We are a military family of five and have moved multiple times. We have three daughters each of whom has lived in as many houses as they are years old. I believe this in itself develops resiliency; little did we know there would be more to come.
In April 2018, we moved to Southern Maryland from San Diego, and one of our daughters, Neala, had just turned four. That May, we went to her four year well-check at a new pediatrician and, at the end of the visit, the doctor asked the routine question: do I have any concerns. I almost didn’t say anything (after all, a pediatrician in San Diego felt this concern was nothing that needed further attention), but my mom instinct told me to mention it: I’d noticed that Neala’s gait seemed a bit off. Once I mentioned this to our new pediatrician, she asked my daughter to walk across the room and then she had her bend over and touch her toes. The next thing I knew, we were headed down to radiology to get what would be her first X-ray of many and ending with a diagnosis of Infantile or Early Onset Scoliosis.
Scoliosis? What? Where did this come from? How on earth did I miss this? As her mom, as well as a nurse, I was trying to figure this out. What did this mean? Why did I feel scared but unsure as to exactly why? Yet, as I was worrying, my newly diagnosed 4-year-old was a rock star, already. She let them take her X-rays with no objection and seemed to handle everything with ease.
The pediatrician recommended a pediatric orthopedic specialist at Johns Hopkins. My mind was spinning a bit. Part of me was thankful we were only a couple of hours from Hopkins and part of me was in denial that we were headed there.
The specialist at Hopkins first recommended monitoring the curve through X-rays. By February 2019, the curvature progressed so the specialist suggested that we start treatment with casting. Casting? Like she won’t be able to take it off? Move the same way? Bathe? Neala had her first axillary cast applied on Valentine’s Day last year. She wore this one until right after her 5th birthday in May. That cast was removed and the second one applied within 20 minutes. I knew she was a tough kid but watching her endure this process was a true testament to the inner strength of young children. After the second cast was applied, they took an X-ray to assess how much the cast had corrected her curve. The correction was a few degrees. They decided to pull her left arm up and cast it as well in hopes for more correction. For almost three months, our daughter lived her life not only with an axillary cast, but also with her left arm elevated and projected away from her body. She couldn’t go to the neighborhood pool with her sisters or even take a bath. But, she continued to play t-ball: hitting, throwing and running. She amazed us.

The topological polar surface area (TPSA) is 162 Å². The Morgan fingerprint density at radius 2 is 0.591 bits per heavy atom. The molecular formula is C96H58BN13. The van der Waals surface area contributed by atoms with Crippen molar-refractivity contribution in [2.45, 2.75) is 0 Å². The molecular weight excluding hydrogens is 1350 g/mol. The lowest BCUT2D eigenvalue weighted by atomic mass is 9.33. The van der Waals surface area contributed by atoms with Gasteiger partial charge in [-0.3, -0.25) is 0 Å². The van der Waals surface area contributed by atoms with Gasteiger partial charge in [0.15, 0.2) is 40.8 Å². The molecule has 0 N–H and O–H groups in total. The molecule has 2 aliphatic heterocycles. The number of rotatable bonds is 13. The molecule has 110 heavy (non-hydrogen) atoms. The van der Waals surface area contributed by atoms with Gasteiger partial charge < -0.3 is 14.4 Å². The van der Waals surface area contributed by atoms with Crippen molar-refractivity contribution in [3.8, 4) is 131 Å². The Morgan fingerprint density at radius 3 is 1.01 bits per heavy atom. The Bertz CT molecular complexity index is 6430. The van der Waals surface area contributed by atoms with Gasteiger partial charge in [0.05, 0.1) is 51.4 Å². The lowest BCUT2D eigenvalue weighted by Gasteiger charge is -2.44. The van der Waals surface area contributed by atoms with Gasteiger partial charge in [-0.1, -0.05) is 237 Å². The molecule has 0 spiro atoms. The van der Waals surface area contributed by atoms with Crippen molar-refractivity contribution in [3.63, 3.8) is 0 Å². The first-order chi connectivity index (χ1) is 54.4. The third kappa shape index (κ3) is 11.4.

At the end of July, her second cast came off. We had been told that a certain orthotic and prosthetic company would be making her a Milwaukee brace. I looked up Milwaukee brace and my stomach did a small flip of concern. In the meantime, I had heard of and researched the National Scoliosis Center and certified orthotist, Luke Stikeleather. I am forever grateful that we found this amazing place and its wonderful, dedicated team. Luke and staff made Neala’s first brace the day after her cast came off at Hopkins. They worked tirelessly all day Friday, and Luke even came in on a Saturday morning to make sure the initial brace adjustment was going well. This brace greatly improved Neala’s quality of life. She wears it faithfully 23 hours per day and never complains. She can move around like all of her peers, and she was even able to swim every day for the last few weeks of the summer (not wearing the brace during swimming, of course). The best news is: the Rigo Cheneau brace, from the National Scoliosis Center, is providing the correction she needs.
The best news is: the Rigo Cheneau brace, from the National Scoliosis Center, is providing the correction she needs.
We are now a year and a half into this journey. It is truly one step at a time. It is a unique diagnosis in young children; and, different treatment options—from monitoring to casting to bracing—and combinations of treatments vary from child to child. But, if you look for the right resources you will find some support and not feel as alone. I cannot fully express the respect and gratitude that I, my daughter and our family have for Luke Stikeleather and the National Scoliosis Center.